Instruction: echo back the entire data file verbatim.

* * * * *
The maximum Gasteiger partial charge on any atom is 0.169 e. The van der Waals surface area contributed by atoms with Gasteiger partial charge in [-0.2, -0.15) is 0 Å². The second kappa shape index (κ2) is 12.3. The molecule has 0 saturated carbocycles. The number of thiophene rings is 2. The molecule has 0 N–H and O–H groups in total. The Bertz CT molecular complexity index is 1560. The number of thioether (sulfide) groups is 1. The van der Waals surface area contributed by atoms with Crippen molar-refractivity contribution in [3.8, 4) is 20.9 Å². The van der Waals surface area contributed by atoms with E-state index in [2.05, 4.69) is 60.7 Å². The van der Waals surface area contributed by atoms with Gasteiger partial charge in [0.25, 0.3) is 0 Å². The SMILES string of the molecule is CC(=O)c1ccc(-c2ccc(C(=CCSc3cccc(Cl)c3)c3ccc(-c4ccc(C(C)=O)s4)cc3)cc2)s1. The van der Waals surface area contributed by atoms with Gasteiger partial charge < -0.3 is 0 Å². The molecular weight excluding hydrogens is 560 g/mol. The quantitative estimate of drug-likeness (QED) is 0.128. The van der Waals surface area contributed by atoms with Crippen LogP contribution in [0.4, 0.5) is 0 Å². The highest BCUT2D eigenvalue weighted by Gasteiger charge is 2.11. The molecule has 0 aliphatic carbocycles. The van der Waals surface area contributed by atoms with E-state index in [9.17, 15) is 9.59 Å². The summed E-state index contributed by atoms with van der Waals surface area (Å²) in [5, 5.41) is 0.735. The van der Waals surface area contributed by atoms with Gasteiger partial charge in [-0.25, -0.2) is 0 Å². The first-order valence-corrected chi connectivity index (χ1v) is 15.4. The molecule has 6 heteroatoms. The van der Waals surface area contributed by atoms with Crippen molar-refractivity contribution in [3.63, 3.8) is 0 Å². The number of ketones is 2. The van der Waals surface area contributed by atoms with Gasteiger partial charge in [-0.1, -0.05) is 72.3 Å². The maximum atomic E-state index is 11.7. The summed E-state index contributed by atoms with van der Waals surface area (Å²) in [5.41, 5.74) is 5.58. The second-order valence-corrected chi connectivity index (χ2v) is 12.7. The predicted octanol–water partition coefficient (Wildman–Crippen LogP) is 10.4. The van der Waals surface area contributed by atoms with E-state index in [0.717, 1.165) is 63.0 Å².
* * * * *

The maximum Gasteiger partial charge on any atom is 0.169 e. The van der Waals surface area contributed by atoms with Gasteiger partial charge in [-0.2, -0.15) is 0 Å². The second kappa shape index (κ2) is 12.3. The molecule has 0 saturated carbocycles. The number of thiophene rings is 2. The molecule has 0 N–H and O–H groups in total. The Bertz CT molecular complexity index is 1560. The number of thioether (sulfide) groups is 1. The van der Waals surface area contributed by atoms with Crippen molar-refractivity contribution in [3.8, 4) is 20.9 Å². The van der Waals surface area contributed by atoms with E-state index in [2.05, 4.69) is 60.7 Å². The van der Waals surface area contributed by atoms with Gasteiger partial charge in [0.25, 0.3) is 0 Å². The SMILES string of the molecule is CC(=O)c1ccc(-c2ccc(C(=CCSc3cccc(Cl)c3)c3ccc(-c4ccc(C(C)=O)s4)cc3)cc2)s1. The van der Waals surface area contributed by atoms with Gasteiger partial charge < -0.3 is 0 Å². The molecular weight excluding hydrogens is 560 g/mol. The quantitative estimate of drug-likeness (QED) is 0.128. The van der Waals surface area contributed by atoms with Crippen LogP contribution in [0.4, 0.5) is 0 Å². The highest BCUT2D eigenvalue weighted by Gasteiger charge is 2.11. The molecule has 0 aliphatic carbocycles. The van der Waals surface area contributed by atoms with E-state index in [9.17, 15) is 9.59 Å². The summed E-state index contributed by atoms with van der Waals surface area (Å²) in [5, 5.41) is 0.735. The van der Waals surface area contributed by atoms with Gasteiger partial charge in [-0.25, -0.2) is 0 Å². The first-order valence-corrected chi connectivity index (χ1v) is 15.4. The molecule has 6 heteroatoms. The van der Waals surface area contributed by atoms with Crippen molar-refractivity contribution in [3.63, 3.8) is 0 Å². The number of ketones is 2. The van der Waals surface area contributed by atoms with Gasteiger partial charge in [-0.1, -0.05) is 72.3 Å². The maximum atomic E-state index is 11.7. The summed E-state index contributed by atoms with van der Waals surface area (Å²) in [5.41, 5.74) is 5.58. The second-order valence-corrected chi connectivity index (χ2v) is 12.7. The predicted octanol–water partition coefficient (Wildman–Crippen LogP) is 10.4. The van der Waals surface area contributed by atoms with E-state index in [0.717, 1.165) is 63.0 Å².